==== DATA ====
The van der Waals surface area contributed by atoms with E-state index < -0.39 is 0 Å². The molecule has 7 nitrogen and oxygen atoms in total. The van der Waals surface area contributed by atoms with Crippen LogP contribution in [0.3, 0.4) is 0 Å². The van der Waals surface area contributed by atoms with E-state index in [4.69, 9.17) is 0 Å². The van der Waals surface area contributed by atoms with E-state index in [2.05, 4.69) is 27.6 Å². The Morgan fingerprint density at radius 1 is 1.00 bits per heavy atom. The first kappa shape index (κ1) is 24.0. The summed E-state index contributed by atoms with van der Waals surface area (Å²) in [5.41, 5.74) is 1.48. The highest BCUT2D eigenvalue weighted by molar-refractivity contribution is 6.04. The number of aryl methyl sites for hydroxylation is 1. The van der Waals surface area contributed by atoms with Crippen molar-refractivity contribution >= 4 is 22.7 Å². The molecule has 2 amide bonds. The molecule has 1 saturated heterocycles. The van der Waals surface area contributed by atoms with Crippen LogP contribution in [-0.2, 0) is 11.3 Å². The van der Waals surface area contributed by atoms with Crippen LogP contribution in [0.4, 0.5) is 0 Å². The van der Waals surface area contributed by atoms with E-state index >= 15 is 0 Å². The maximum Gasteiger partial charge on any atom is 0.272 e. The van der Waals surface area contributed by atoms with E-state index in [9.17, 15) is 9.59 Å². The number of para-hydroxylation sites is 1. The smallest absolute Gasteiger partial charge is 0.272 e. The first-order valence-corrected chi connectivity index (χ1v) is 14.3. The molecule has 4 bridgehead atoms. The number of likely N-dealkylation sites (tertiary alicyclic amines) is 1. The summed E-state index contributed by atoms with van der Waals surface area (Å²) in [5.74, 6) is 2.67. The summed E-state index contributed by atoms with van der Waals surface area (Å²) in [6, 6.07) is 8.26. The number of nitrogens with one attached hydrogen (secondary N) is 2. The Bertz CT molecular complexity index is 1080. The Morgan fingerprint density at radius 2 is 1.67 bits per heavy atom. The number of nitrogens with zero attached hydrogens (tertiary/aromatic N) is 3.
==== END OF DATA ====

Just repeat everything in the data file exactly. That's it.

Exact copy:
The van der Waals surface area contributed by atoms with E-state index < -0.39 is 0 Å². The molecule has 7 nitrogen and oxygen atoms in total. The van der Waals surface area contributed by atoms with Crippen LogP contribution in [0.3, 0.4) is 0 Å². The van der Waals surface area contributed by atoms with E-state index in [4.69, 9.17) is 0 Å². The van der Waals surface area contributed by atoms with E-state index in [2.05, 4.69) is 27.6 Å². The Morgan fingerprint density at radius 1 is 1.00 bits per heavy atom. The first kappa shape index (κ1) is 24.0. The summed E-state index contributed by atoms with van der Waals surface area (Å²) in [5.41, 5.74) is 1.48. The highest BCUT2D eigenvalue weighted by molar-refractivity contribution is 6.04. The number of aryl methyl sites for hydroxylation is 1. The van der Waals surface area contributed by atoms with Crippen molar-refractivity contribution >= 4 is 22.7 Å². The molecule has 2 amide bonds. The molecule has 1 saturated heterocycles. The van der Waals surface area contributed by atoms with Crippen LogP contribution in [-0.2, 0) is 11.3 Å². The van der Waals surface area contributed by atoms with Crippen LogP contribution in [0.4, 0.5) is 0 Å². The van der Waals surface area contributed by atoms with E-state index >= 15 is 0 Å². The maximum Gasteiger partial charge on any atom is 0.272 e. The van der Waals surface area contributed by atoms with E-state index in [9.17, 15) is 9.59 Å². The number of para-hydroxylation sites is 1. The smallest absolute Gasteiger partial charge is 0.272 e. The first-order valence-corrected chi connectivity index (χ1v) is 14.3. The molecule has 4 bridgehead atoms. The number of likely N-dealkylation sites (tertiary alicyclic amines) is 1. The summed E-state index contributed by atoms with van der Waals surface area (Å²) in [5.74, 6) is 2.67. The summed E-state index contributed by atoms with van der Waals surface area (Å²) in [6, 6.07) is 8.26. The number of nitrogens with one attached hydrogen (secondary N) is 2. The Bertz CT molecular complexity index is 1080. The Morgan fingerprint density at radius 2 is 1.67 bits per heavy atom. The number of nitrogens with zero attached hydrogens (tertiary/aromatic N) is 3.